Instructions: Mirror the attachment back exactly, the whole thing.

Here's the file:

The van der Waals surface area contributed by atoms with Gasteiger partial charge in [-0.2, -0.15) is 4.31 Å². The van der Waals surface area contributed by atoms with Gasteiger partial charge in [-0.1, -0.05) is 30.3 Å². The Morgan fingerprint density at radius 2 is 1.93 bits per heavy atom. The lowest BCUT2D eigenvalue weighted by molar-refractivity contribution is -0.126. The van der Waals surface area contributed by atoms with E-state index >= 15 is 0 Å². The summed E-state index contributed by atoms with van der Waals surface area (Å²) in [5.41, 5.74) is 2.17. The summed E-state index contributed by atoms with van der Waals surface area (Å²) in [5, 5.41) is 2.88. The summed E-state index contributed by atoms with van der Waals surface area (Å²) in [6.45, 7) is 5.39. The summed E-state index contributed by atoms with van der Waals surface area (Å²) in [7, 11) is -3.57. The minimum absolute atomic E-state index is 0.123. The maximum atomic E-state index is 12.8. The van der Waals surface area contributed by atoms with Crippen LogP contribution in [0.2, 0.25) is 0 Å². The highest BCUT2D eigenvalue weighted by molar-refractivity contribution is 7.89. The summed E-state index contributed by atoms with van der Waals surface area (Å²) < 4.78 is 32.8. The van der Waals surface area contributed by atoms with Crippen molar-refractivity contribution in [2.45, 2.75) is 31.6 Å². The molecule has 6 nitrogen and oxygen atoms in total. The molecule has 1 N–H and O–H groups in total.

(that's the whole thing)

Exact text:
The van der Waals surface area contributed by atoms with Gasteiger partial charge in [-0.2, -0.15) is 4.31 Å². The van der Waals surface area contributed by atoms with Gasteiger partial charge in [-0.1, -0.05) is 30.3 Å². The Morgan fingerprint density at radius 2 is 1.93 bits per heavy atom. The lowest BCUT2D eigenvalue weighted by molar-refractivity contribution is -0.126. The van der Waals surface area contributed by atoms with E-state index >= 15 is 0 Å². The summed E-state index contributed by atoms with van der Waals surface area (Å²) in [5.41, 5.74) is 2.17. The summed E-state index contributed by atoms with van der Waals surface area (Å²) in [5, 5.41) is 2.88. The summed E-state index contributed by atoms with van der Waals surface area (Å²) in [6.45, 7) is 5.39. The summed E-state index contributed by atoms with van der Waals surface area (Å²) in [7, 11) is -3.57. The minimum absolute atomic E-state index is 0.123. The maximum atomic E-state index is 12.8. The van der Waals surface area contributed by atoms with Crippen LogP contribution in [0.2, 0.25) is 0 Å². The highest BCUT2D eigenvalue weighted by molar-refractivity contribution is 7.89. The summed E-state index contributed by atoms with van der Waals surface area (Å²) < 4.78 is 32.8. The van der Waals surface area contributed by atoms with Crippen molar-refractivity contribution in [2.45, 2.75) is 31.6 Å². The molecule has 6 nitrogen and oxygen atoms in total. The molecule has 1 N–H and O–H groups in total.